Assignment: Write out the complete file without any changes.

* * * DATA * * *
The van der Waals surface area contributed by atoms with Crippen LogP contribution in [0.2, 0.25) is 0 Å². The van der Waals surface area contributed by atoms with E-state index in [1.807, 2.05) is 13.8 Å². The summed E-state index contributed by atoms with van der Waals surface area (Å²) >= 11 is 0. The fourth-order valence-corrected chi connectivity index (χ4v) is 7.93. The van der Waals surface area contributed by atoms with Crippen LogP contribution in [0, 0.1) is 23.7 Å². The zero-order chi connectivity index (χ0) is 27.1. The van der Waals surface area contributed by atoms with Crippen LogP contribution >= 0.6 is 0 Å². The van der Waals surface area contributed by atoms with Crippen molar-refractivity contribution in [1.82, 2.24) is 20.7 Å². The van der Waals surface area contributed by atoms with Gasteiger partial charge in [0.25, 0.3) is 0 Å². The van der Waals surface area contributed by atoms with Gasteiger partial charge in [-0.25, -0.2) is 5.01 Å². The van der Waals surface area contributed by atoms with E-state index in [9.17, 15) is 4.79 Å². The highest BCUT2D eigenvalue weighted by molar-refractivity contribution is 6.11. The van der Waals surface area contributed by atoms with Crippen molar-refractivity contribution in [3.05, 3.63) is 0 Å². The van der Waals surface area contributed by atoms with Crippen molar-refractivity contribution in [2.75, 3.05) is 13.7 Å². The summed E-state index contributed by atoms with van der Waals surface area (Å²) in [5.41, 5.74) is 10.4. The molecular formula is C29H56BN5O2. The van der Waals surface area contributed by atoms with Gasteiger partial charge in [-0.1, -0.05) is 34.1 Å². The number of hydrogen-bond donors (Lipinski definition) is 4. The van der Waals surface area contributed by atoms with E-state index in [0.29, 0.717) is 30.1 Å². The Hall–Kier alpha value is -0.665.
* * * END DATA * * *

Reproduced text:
The van der Waals surface area contributed by atoms with Crippen LogP contribution in [0.2, 0.25) is 0 Å². The van der Waals surface area contributed by atoms with E-state index in [1.807, 2.05) is 13.8 Å². The summed E-state index contributed by atoms with van der Waals surface area (Å²) >= 11 is 0. The fourth-order valence-corrected chi connectivity index (χ4v) is 7.93. The van der Waals surface area contributed by atoms with Crippen LogP contribution in [0, 0.1) is 23.7 Å². The zero-order chi connectivity index (χ0) is 27.1. The van der Waals surface area contributed by atoms with Crippen LogP contribution >= 0.6 is 0 Å². The van der Waals surface area contributed by atoms with Crippen molar-refractivity contribution in [1.82, 2.24) is 20.7 Å². The van der Waals surface area contributed by atoms with Gasteiger partial charge in [0.25, 0.3) is 0 Å². The van der Waals surface area contributed by atoms with Gasteiger partial charge in [-0.25, -0.2) is 5.01 Å². The van der Waals surface area contributed by atoms with E-state index in [9.17, 15) is 4.79 Å². The highest BCUT2D eigenvalue weighted by molar-refractivity contribution is 6.11. The van der Waals surface area contributed by atoms with Crippen molar-refractivity contribution in [3.05, 3.63) is 0 Å². The van der Waals surface area contributed by atoms with Crippen molar-refractivity contribution in [2.75, 3.05) is 13.7 Å². The summed E-state index contributed by atoms with van der Waals surface area (Å²) in [5.41, 5.74) is 10.4. The molecular formula is C29H56BN5O2. The van der Waals surface area contributed by atoms with Gasteiger partial charge in [-0.1, -0.05) is 34.1 Å². The number of hydrogen-bond donors (Lipinski definition) is 4. The van der Waals surface area contributed by atoms with E-state index in [0.29, 0.717) is 30.1 Å². The Hall–Kier alpha value is -0.665.